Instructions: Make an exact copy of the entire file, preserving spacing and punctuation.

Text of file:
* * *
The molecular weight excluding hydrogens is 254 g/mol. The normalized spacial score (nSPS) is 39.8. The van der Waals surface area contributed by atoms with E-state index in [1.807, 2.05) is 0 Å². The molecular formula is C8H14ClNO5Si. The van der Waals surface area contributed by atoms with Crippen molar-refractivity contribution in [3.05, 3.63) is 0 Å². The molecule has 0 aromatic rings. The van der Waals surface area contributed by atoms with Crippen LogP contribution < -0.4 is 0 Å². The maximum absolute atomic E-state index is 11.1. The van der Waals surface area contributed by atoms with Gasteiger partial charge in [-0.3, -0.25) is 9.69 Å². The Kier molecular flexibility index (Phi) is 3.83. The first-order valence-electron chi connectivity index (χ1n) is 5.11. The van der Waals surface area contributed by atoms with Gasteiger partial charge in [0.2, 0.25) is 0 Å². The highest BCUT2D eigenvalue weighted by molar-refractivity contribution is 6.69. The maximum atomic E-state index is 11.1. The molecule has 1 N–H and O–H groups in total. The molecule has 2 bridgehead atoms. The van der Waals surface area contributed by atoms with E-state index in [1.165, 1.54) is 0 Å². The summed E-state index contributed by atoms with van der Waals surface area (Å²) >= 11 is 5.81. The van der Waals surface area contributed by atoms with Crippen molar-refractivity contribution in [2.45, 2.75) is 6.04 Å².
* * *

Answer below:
The molecular weight excluding hydrogens is 254 g/mol. The normalized spacial score (nSPS) is 39.8. The van der Waals surface area contributed by atoms with E-state index in [1.807, 2.05) is 0 Å². The molecular formula is C8H14ClNO5Si. The van der Waals surface area contributed by atoms with Crippen molar-refractivity contribution in [3.05, 3.63) is 0 Å². The molecule has 0 aromatic rings. The van der Waals surface area contributed by atoms with Crippen LogP contribution < -0.4 is 0 Å². The maximum absolute atomic E-state index is 11.1. The van der Waals surface area contributed by atoms with Gasteiger partial charge in [-0.3, -0.25) is 9.69 Å². The Kier molecular flexibility index (Phi) is 3.83. The first-order valence-electron chi connectivity index (χ1n) is 5.11. The van der Waals surface area contributed by atoms with Gasteiger partial charge in [0.2, 0.25) is 0 Å². The highest BCUT2D eigenvalue weighted by molar-refractivity contribution is 6.69. The maximum atomic E-state index is 11.1. The molecule has 1 N–H and O–H groups in total. The molecule has 2 bridgehead atoms. The van der Waals surface area contributed by atoms with E-state index in [1.165, 1.54) is 0 Å². The summed E-state index contributed by atoms with van der Waals surface area (Å²) >= 11 is 5.81. The van der Waals surface area contributed by atoms with Crippen molar-refractivity contribution in [2.45, 2.75) is 6.04 Å².